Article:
Indonesian President Susilo Bambang Yudhoyono has called for the federal government to shed light on an international political corruption case subject to an Australian court suppression order.
The whistleblower website Wikileaks on Wednesday published the full text of the Victorian Supreme Court court order made on June 19.
Australian media organisations cannot legally publish the contents of the order, which was made to prevent damage to the country's international relations.
It relates to an ongoing investigation into allegations that Asian officials and their families were bribed to secure contracts to print their currencies by a company -- Securency -- linked to Australia's central bank.
Dr Yudhoyono has now asked the Australian government to give an explanation of the case.
"We want to hear directly from Australia," he said in a statement on Thursday.
"I ask that Australia issue a statement that both [former president] Megawati [Sukarnoputri]] and my names are unstained, and so they do not defame other Indonesian officials. We want to hear directly from Australia," Dr Yudhoyono said.
The president later took to Twitter to reaffirm his views.
“The Government of Australia should be completely open and make transparent its law enforcement process and not cover it up”, the president tweeted.
Australian Prime Minister Tony Abbott, left, shakes hands with Indonesian President Susilo Bambang Yudhoyono after a press conference following their meeting in Batam, Indonesia. Photo: AP.
On Thursday night, the Department of Foreign Affairs stated that the case “names a large number of individuals” but that “the naming of such figures in the orders does not imply wrongdoing on their part”.
“The Australian Government obtained suppression orders to prevent publication of information that could suggest the involvement in corruption of specific senior political figures in the region, whether in fact they were or not,” the Government said in a statement.
“The Government considers that the suppression orders remain the best means for protecting the senior political figures from the risk of unwarranted innuendo... The Government stresses that the Indonesian President and the former President are not the subject of the Securency proceedings.”
WikiLeaks founder Julian Assange has called the suppression order the worst in "living memory", and argues the public has the right to know about the case. Photo: AAP.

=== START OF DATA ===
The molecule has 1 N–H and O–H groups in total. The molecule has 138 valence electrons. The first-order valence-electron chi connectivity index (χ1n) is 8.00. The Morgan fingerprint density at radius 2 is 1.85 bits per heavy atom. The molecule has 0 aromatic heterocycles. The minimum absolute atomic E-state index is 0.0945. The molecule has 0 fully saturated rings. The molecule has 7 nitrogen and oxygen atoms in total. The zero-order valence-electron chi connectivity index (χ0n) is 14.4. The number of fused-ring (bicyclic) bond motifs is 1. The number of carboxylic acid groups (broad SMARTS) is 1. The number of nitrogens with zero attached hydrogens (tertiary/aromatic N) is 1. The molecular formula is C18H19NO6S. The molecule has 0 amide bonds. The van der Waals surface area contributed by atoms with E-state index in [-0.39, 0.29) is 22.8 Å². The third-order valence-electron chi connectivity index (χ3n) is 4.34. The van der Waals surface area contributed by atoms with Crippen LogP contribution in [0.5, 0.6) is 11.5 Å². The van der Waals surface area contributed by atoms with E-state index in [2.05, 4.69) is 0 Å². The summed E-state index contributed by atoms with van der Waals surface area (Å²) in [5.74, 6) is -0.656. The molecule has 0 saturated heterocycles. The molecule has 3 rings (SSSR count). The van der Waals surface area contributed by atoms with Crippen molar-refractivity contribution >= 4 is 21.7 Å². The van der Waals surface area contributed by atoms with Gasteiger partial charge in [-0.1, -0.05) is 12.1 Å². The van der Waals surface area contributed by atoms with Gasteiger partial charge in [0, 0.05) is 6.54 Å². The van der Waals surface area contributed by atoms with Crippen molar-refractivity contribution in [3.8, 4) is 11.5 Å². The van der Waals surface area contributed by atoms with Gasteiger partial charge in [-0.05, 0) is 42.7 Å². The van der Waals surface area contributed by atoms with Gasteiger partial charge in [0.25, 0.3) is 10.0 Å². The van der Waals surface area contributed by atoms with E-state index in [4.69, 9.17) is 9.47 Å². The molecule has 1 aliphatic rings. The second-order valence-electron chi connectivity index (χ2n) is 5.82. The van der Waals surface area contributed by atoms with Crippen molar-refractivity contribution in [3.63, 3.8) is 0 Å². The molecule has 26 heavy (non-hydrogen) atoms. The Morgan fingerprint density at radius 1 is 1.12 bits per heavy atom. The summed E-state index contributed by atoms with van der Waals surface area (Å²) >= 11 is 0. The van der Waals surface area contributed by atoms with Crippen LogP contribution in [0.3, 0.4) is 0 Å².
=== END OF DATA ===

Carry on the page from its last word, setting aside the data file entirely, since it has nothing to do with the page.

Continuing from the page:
Wikileaks claims the court order effectively blacks out the largest high-level corruption case in Australia and the region.
The group's founder Julian Assange has called the suppression order the worst in "living memory", and argues the public has the right to know about the case.
"This is not simply a question of the Australian government failing to give this international corruption case the public scrutiny it is due.
"The concept of 'national security' is not meant to serve as a blanket phrase to cover up serious corruption allegations involving government officials, in Australia or elsewhere."
Assange is still holed up in the Ecuadorian embassy in London in a bid to avoid extradition to Sweden to face sexual assault allegations.
A statement from the Australian embassy in Jakarta said suppression orders were intended "to prevent publication of information that could suggest the involvement in corruption of specific senior political figures in the region, whether in fact they were or not"."The government considers that the suppression orders remain the best means for protecting the senior political figures from the risk of unwarranted innuendo," the statement said."The naming of such figures in the orders does not imply wrongdoing on their part."
Outgoing Indonesian President Susilo Bambang Yudhoyono gestures as he delivers a speech during his visit at the presidential palace in Manila. Photo: Reuters.
In the statement, the government stressed that neither the president nor former president Megawati Sukarnoputri were the subject of the case in question.The breach of the order was being referred to police, the statement said.Relations between Australia and Indonesia are only just beginning to normalise after leaks in 2013 revealed Australian efforts to spy on Dr Yudhoyono.
Protesters burn a poster of Australian Prime Minister Tony Abbott during a demonstration outside Australian Embassy in Jakarta, Indonesia in November 2013. Photo: AP.
He has had friendly talks with Prime Minister Tony Abbott as recently as last week, when the two spoke about the MH17 tragedy.Australia and Indonesia are working towards finalising in August a code of conduct to guide the future relationship, before SBY leaves office in October.The Australian government has not commented but Sydney-based lawyer Michael Bradley told the ABC that in the age of the Internet, such suppression orders were futile."I think they can only ever realistically have temporary effect and the degree of interest that they generate once they become known tends to enhance the amount of publicity that's attracted to the underlying issue, because it's a guessing game and it's entertaining and fun," he said."I think they're ultimately self-defeating."France-based Reporters Without Borders spokesman Benjamin Ismail said the order spoke "volumes about the current level of transparency in Australia"."The grounds given for this gagging order, which include national security, are unacceptable and cannot justify such complete censorship applying to all news and information providers, including both journalists and ordinary citizens," he said."We urge the authorities to put the public interest above national interest and to restore transparency in this case by rescinding this order at once."